The funeral arrangements will not be made until the arrival of the father and mother of the deceased from Zanesville.
Funeral Arrangements Not Made.
The Clarksburg Telegram., August 12, 1904
The arrangements for the funeral of the late Albert Radford, who died at his home in the Jones apartment house, corner of Third and Mechanic Streets, suddenly Thursday morning of heart failure, have not been completed and will not be made until the arrival of the parents of the deceased from Zanesville, Ohio. The parents are expected here this evening.
Of the Late Albert Radford Will Take Place From Sunday Afternoon at Two O’Clock.
The Daily Telegram., August 06, 1904
The funeral of the late Albert Radford, who died suddenly Thursday morning from heart failure, will take place from the late home in the Jones Apartment house, 229 Mechanic Street, Sunday afternoon at two o’clock.
Rev. Wm. M. Hudson, pastor of the First Presbyterian Church, will conduct the funeral services.
The interment will be in the I. O. O. F. cemetery.
Mr. and Mrs. A. Radford, father and mother of the deceased, arrived in the city Friday evening from their home in Zanesville, Ohio.
Other relatives will arrive here from Zanesville Sunday morning.
A brother of Mrs. Radford will arrive here from Baltimore Saturday evening.
Funeral of Mr. Radford.
The Daily Telegram., August 08, 1904
The Clarksburg Telegram., August 12, 1904
At two o’clock Sunday afternoon the funeral of the late Albert Radford, general manager of the A. Radford Pottery Company, in the Industrial Addition, took place from the residence in the Jones Flats, corner of Mechanic and South Third Streets, and was conducted by Rev. William M. Hudson in the presence of sorrowing relatives and many Clarksburg friends.
The remains were interred in the Odd Fellows’ cemetery.
RADFORD’S SUCCESSOR CHOSEN
The Clarksburg Telegram., August 12, 1904
MR. OWEN, OF EAST PALENSTINE, OHIO, WILL RUN THE LOCAL POTTERY.
STOCKHOLDERS FROM ZANESVILLE OHIO, HOLD CONFERENCE WITH LOCAL PEOPLE INTERESTED.
As the Result This Practical Potter Will Be Chosen–He Visits the Plant and Pronounces It Most Modern of Kind in This County.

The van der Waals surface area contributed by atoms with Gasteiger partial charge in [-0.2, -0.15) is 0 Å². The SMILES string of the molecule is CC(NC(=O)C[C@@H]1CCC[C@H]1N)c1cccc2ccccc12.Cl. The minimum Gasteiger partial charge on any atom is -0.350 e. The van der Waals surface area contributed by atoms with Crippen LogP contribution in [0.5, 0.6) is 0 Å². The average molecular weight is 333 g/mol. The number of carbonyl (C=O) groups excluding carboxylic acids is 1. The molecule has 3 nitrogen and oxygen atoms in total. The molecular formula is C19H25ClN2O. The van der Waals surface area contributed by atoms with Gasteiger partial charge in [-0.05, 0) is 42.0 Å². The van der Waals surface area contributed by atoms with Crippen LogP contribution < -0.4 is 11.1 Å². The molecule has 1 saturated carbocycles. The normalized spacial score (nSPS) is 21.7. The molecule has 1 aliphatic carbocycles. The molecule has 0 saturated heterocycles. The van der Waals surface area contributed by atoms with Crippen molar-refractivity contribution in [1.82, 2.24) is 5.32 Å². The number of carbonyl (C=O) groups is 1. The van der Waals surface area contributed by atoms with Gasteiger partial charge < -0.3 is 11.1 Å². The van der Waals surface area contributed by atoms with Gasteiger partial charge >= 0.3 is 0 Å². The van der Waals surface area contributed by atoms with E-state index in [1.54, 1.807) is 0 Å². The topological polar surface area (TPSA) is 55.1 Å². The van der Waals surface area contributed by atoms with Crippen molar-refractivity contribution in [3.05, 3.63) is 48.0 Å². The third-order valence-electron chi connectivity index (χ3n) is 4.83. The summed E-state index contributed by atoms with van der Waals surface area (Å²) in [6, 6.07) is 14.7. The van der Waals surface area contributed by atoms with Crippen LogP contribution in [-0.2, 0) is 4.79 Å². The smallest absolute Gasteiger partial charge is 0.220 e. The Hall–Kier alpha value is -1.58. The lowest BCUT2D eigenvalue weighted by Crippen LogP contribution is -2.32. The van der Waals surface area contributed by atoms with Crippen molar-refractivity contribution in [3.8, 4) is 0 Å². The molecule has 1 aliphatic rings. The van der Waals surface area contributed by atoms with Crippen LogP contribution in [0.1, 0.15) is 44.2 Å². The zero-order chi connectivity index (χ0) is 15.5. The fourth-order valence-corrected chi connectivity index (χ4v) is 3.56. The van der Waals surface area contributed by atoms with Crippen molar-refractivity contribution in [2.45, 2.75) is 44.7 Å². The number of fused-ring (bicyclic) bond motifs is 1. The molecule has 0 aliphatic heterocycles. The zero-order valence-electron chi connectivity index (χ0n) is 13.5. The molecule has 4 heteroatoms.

The stockholders of the A. Radford Pottery Company held a meeting here Tuesday afternoon for the purpose of taking steps to fill the vacancy in the office of the general manager of the plant and company, caused by the death of Albert Radford last week.
Among the principal stockholders are Messrs. C. O. Schooley, Judge Frank M. Ford, Albert Geis and M. E. Ludy, all of Zanesville Ohio, and they are all present. The meeting was in the nature of a conference with the local heavy stockholders, John Koblegard, John Ruhl and others.
There was present at the meeting W. J. Owen, of East Palestine, Ohio, who will in all probability be chosen as Mr. Radford’s successor. Another meeting will be held tonight, at which the matter will be definitely determined. There is assurance, however, that Mr. Owen will be chosen, as that was practically done at the afternoon meeting.
About Mr. Owens
Mr. Owens is one of the best all around potters in the country. He was virtually raised in a pottery and has spent all his life at the business. He is thoroughly acquainted with the markets and the most scientific methods of making pottery ware. At present he is with the East Liverpool, Ohio, Potters CoOperative Company. One of the leading concerns of the kind in the county, and his experience is such that the local company will be fortunate in securing his services.
This gentleman visited the plant here and was agreeably surprised at the completeness of it. He says it is the most modern and up-to-date plant of its size in that line he ever saw and he has been in all the potteries of any consequence in this county. He was especially impressed with the splendid equipment, the cleanliness, and the superior quality of the plant and pronounces it the finest he ever was in.
In the event he is chosen as general manager Mr. Owen will move to Clarksburg within the next two weeks and make this city his permanent home.
The plant has been in operation, but under his management it is the intention to operate it more extensively and to its fullest capacity. During its short period of operation under the management of Mr. Radford the work was more in the nature of a trial test and that proved entirely satisfactory, and as Mr. Radford left the plant in readiness for full operation that will be done at the earliest opportunity.